• The Word header (header.html).

    • The HTML and Word Stylesheets (*.scss). This is in case any variables are used to either populate the stylesheet, or to conditionally include text; NIST and IEC use the current document status to turn line numbering on or off in the Word stylesheet. (Draft documents are line-numbered, and whether a document is in draft or not depends on the value of bibdata/status.)

  • Under the asciidoctor/* directory of the gem:

    • The Metanorma boilerplate file (boilerplate.xml)


The boilerplate element in Metanorma XML follows after bibdata, and contains text that is repeatedly included in each instance of the document class, and that outlines the rules under which the document may be used.

By default, the boilerplate element contains up to four elements:

  • copyright-statement,

  • license-statement,

  • legal-statement, and

  • feedback-statement.

Each of those statements is a Metanorma clause, which can contain a title, multiple paragraphs, and subclauses.

Because the boilerplate content is repeated for each document in its class, it is not expected to be supplied by the user (although the user can supply their own boilerplate file using the :boilerplate-authority: document attribute). Instead, the boilerplate content is included as a Metanorma XML file within the gem; by default, it is called boilerplate.xml.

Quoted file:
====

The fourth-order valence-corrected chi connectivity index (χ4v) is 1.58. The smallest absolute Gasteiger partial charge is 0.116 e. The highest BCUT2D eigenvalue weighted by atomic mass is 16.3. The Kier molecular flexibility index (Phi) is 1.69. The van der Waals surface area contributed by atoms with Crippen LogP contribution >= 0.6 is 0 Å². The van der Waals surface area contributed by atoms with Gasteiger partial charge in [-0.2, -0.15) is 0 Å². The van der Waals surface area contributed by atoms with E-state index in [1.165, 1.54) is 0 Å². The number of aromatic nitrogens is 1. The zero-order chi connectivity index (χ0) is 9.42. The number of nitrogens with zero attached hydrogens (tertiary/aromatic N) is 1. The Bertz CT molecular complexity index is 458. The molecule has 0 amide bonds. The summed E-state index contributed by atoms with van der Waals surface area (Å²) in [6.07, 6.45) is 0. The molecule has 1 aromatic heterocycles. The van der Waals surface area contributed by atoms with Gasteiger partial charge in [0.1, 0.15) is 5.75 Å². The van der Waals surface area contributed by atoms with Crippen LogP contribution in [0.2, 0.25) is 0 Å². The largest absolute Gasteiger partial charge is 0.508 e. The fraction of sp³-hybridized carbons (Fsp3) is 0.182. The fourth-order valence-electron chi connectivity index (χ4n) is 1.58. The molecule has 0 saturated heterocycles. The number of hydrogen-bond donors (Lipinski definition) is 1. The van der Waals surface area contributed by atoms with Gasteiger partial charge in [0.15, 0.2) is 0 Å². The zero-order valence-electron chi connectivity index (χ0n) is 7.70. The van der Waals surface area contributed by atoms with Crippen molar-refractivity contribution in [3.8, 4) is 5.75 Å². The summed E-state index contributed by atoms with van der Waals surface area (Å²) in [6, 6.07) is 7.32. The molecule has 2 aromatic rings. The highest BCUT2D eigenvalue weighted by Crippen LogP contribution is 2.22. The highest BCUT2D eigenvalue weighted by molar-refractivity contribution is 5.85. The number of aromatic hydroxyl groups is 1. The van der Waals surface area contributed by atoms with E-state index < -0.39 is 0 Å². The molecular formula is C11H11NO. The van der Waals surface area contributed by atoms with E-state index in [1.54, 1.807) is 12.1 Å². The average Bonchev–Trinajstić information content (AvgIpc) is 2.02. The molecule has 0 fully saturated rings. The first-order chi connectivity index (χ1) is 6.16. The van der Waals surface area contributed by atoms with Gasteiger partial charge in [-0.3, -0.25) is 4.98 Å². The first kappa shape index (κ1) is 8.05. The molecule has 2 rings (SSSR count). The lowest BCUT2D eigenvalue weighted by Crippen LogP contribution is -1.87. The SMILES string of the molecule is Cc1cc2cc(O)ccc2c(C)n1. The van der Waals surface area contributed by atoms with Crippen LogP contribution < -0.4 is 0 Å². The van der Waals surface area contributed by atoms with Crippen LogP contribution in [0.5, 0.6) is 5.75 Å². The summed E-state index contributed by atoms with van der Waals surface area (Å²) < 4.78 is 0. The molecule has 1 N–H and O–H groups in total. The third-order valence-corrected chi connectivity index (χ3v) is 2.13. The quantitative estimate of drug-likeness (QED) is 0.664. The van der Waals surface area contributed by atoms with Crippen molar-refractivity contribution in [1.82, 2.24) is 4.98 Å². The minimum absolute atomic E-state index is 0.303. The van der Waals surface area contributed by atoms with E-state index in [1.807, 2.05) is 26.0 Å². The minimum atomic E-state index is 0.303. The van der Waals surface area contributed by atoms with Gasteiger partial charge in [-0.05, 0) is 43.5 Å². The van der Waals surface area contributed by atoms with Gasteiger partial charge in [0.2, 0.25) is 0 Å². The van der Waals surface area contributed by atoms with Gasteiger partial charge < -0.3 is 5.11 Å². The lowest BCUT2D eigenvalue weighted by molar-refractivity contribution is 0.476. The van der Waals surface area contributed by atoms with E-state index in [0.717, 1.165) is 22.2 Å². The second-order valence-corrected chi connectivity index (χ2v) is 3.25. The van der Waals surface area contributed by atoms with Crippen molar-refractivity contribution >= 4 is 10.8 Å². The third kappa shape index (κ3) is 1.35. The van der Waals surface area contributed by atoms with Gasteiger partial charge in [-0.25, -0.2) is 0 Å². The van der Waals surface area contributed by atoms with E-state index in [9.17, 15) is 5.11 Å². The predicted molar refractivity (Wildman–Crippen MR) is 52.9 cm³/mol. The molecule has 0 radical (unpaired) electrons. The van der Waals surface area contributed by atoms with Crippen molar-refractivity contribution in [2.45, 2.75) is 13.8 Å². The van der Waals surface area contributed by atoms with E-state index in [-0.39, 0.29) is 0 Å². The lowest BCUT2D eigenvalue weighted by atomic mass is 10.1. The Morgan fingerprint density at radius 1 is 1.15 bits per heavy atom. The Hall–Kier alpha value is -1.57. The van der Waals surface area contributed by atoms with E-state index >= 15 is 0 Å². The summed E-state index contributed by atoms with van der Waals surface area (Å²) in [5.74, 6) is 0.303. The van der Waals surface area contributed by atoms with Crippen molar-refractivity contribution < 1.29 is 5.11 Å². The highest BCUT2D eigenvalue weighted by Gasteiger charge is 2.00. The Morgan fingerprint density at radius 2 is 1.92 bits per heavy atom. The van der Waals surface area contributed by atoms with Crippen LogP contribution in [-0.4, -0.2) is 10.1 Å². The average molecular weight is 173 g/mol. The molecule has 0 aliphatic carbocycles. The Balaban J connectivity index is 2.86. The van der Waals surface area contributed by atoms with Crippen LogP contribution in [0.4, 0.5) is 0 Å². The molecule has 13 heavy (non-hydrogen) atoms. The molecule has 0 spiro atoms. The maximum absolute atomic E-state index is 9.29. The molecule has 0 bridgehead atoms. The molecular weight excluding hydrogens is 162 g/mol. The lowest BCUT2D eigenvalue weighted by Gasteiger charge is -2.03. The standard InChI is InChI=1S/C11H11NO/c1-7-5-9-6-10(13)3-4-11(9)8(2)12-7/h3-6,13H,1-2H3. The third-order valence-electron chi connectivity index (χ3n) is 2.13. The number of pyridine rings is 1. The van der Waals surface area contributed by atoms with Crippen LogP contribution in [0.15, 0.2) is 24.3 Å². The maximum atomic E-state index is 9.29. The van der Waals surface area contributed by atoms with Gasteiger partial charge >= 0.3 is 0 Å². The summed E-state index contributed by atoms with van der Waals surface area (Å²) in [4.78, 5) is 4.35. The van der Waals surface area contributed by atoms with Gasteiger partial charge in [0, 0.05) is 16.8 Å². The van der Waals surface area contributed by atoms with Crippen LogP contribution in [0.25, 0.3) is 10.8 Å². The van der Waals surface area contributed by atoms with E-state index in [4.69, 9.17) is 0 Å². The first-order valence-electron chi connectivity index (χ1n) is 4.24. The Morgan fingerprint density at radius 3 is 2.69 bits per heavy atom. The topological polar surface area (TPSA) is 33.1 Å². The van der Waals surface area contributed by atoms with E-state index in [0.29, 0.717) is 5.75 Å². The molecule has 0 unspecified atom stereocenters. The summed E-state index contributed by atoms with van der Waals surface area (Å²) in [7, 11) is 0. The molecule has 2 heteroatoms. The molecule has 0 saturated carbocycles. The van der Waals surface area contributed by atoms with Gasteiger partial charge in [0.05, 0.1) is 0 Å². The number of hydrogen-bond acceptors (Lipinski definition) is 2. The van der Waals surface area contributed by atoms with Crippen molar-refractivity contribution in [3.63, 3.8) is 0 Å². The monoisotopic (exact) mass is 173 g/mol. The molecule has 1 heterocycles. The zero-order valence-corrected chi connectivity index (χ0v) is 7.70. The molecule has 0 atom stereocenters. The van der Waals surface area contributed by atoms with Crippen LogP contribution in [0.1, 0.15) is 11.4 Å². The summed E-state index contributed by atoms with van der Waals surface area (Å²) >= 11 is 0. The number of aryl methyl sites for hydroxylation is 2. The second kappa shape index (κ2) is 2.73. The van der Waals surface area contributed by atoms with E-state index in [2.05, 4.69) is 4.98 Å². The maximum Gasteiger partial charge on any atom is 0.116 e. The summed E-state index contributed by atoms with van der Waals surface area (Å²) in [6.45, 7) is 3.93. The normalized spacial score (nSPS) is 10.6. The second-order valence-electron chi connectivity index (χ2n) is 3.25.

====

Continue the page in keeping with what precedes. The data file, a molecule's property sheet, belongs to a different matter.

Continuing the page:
Some of the boilerplate may be populate with metadata specific to the current document, so the boilerplate file is a Liquid template, populated with variables from the current flavour metadata Hash as with other templated text.

The content in the boilerplate element is processed as part of the document preface, and converted to HTML or Word like the rest of the Metanorma XML. However, boilerplate content usually ends up in the cover page or introductory page of the document instead. The following are the default conventions in Metanorma, although they can be overridden in the IsoDoc::*::Converter.authority_cleanup method (as is currently done in NIST):

  • Content in the copyright-statement element is rendered in a <div class="boilerplate-copyright"> container.

  • The authority_cleanup method, defined in postprocessing for both the HTML and the Word converters, looks for a single element with id attribute boilerplate-copyright-destination.

  • If it finds such an element, it moves the <div class="boilerplate-copyright"> container and its contents to replace that element. This is how boilerplate content can populate the cover page or introductory page, instead of occurring within the document body.

  • This is repeated for each of license-statement, legal-statement, and feedback-statement.

For example, in the Metanorma ISO flavor:

  • the copyright statement for ISO occurs on the second page:

    • <div id="boilerplate-copyright-destination"/> appears accordingly in the introductory page template;

  • the license statement is the warning present, if the document is in draft:

    • <div id="boilerplate-license-destination"/> appears in the title page template for the flavour;

    • the CSS styling for the front page draft warning is styled as boilerplate-license.